• Increase employee engagement

3. Where can we find competency model examples?

Organizations have been using competency models for years, so there are many examples out there to get you started. While you may not find a model that exactly fits your organization, you can likely find one that you can adapt – saving you an enormous amount of time compared to building one from scratch. You may select multiple models to help you build a competency model that reflects your organizations’ core competencies, technical or functional requirements, and leadership framework.

Here are a few competency model examples to consider as you look for a model that may fit your needs:

  • O*NET – the O*NET Program is “the nation’s primary source of occupational information.” The National Center for O*NET Development has an ongoing data collection program aimed at identifying and maintaining current information on the characteristics of workers and occupations. The information that populates the O*NET Database is collected from three primary sources: job incumbents, occupational experts, and occupational analysts. 
  • NICE – the Workforce Framework for Cybersecurity (NICE Framework) is a fundamental reference for describing and sharing information about cybersecurity work. It expresses that work as task statements and describes knowledge and skill statements that provide a foundation for learners including students, job seekers, and employees. 
  • OPM – though the OPM is in the process of updating its job function competency model, it maintains a Competency Model for IT Program Management and Competency Model for Cybersecurity that were updated in 2020. Both are good examples of broad competency models that clarify the proficiency level expected for each competency at each applicable job grade level.

Avilar, too, maintains an employee competency model, with more than 350 skills clustered into more than 50 skill groups, that can be used “as is” or customized for your organization.

4. How do we create a competency model framework of our own? 

Once again, OPM is a good example of how to develop a competency model to reflect your organization’s reality today. Like OPM, we recommend that you:

  • Connect with your leaders and managers to capture their input. Last fall, OPM conducted listening sessions with experts and chief human capital officers. 
  • Draft your master list of requirements, the skills, knowledge and abilities that your workforce needs to do its job well.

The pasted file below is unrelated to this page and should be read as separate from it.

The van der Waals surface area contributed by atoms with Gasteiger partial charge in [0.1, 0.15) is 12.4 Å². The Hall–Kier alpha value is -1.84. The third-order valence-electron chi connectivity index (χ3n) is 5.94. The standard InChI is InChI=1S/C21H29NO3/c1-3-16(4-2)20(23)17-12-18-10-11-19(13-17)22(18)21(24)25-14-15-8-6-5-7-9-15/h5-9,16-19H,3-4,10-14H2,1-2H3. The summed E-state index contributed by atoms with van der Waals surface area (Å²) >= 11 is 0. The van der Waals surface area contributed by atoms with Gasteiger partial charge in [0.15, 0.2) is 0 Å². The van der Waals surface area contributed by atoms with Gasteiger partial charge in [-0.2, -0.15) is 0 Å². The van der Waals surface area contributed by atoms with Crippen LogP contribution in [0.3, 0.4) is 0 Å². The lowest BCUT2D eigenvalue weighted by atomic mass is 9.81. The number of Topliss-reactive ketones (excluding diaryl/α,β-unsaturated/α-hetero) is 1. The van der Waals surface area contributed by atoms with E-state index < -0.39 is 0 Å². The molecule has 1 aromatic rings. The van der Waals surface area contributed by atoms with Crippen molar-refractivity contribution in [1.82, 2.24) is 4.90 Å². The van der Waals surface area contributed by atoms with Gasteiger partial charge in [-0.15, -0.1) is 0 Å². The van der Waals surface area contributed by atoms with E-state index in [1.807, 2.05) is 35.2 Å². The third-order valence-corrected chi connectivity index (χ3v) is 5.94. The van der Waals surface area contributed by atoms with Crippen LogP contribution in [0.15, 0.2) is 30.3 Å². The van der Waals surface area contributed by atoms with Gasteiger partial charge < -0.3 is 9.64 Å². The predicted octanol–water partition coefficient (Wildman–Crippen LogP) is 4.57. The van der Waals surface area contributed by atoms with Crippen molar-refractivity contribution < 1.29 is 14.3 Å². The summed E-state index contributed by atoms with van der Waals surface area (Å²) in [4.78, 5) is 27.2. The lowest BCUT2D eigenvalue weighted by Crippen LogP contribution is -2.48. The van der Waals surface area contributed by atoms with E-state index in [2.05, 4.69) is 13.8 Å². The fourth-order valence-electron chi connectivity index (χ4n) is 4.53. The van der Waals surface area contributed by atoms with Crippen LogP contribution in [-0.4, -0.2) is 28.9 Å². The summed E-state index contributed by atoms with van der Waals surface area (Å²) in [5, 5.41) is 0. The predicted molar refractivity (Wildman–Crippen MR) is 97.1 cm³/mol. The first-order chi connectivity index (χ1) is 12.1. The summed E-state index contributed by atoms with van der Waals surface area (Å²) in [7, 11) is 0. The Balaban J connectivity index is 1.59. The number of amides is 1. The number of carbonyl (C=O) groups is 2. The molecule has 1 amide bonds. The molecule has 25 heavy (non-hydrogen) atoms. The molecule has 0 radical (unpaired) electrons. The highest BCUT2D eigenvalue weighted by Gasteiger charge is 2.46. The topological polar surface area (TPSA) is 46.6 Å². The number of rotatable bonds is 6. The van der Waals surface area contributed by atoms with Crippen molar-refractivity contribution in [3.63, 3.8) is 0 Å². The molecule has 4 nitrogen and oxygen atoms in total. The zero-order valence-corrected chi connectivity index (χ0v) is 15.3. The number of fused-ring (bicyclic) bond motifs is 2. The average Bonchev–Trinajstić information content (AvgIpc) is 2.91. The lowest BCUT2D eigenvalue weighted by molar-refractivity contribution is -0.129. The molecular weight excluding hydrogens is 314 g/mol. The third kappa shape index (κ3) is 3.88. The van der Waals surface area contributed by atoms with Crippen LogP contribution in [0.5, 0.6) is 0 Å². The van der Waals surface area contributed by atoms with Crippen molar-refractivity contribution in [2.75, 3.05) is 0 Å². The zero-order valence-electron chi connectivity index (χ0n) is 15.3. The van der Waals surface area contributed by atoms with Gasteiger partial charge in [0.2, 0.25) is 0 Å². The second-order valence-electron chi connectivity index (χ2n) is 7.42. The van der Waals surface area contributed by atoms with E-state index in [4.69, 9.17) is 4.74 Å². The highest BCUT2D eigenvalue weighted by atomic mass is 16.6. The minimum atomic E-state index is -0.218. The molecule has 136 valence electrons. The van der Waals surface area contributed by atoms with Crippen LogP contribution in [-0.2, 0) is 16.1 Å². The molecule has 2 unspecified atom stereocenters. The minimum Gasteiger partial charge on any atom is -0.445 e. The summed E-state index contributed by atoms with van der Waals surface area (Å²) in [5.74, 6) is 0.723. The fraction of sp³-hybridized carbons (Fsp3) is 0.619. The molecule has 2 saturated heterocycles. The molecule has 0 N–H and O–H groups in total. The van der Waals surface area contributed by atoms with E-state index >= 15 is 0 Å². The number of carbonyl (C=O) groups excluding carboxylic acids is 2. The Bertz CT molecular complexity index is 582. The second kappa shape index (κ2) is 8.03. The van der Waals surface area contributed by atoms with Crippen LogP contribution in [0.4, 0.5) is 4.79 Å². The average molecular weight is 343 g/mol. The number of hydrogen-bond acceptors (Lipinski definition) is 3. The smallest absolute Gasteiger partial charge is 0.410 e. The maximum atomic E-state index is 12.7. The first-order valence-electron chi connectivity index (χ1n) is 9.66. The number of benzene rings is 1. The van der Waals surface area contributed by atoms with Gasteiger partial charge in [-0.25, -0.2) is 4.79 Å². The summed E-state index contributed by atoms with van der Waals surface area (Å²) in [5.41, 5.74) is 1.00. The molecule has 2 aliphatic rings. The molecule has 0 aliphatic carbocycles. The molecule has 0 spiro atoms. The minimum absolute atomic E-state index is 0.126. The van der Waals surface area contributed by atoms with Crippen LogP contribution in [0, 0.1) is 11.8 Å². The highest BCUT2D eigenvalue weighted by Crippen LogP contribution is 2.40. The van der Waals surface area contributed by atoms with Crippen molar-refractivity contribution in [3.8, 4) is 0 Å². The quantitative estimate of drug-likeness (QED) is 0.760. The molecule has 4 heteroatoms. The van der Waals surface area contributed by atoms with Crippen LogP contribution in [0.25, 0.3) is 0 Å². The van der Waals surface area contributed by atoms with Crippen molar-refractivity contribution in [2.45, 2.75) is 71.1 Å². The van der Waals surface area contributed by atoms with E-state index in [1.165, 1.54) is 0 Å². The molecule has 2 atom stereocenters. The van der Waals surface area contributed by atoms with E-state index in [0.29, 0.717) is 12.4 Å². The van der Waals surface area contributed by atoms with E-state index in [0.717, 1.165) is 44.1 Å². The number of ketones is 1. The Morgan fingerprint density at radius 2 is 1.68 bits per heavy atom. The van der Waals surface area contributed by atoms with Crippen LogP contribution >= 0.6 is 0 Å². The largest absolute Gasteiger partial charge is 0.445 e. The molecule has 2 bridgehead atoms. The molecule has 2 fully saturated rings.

• Interview or survey employees who work in the targeted occupations, to collect their background with the job, tasks they perform, and the competencies the employee believes are needed for the position.
  • Finalize your list of requirements, or competency model framework, that reflects the skills and competencies your workforce needs to perform across the jobs in your organization.

5. What else should we keep in mind when building a competency model?

As you can see, a competency model is a dynamic framework with layers of competencies, proficiency levels, job roles, functions, and more. To develop, manage, and maintain your competency model, you’ll want a robust and flexible competency management system, such as Avilar’s WebMentor Skills™ that supports your efforts. By tracking the required job competencies and individual skills and competencies, competency management systems can provide tremendous visibility to support smart recruitment, workforce development, and workforce allocation efforts across commercial, non-profit, and government organizations. 

Are you building a competency model or looking to create or update your competency model(s)? Get this Competency Management Toolkit with an essential guide to competency models. Or contact us to find out how Avilar’s WebMentor Skills™ can support your effort. 

RELATED RESOURCES

5 Advantages of a Competency-Based Approach to Solving Workforce Issues
How to Use Competency Models to Develop Leaders in the Workplace
How to Select the Right Competency Model
The Pros and Cons of Six Different Competency Models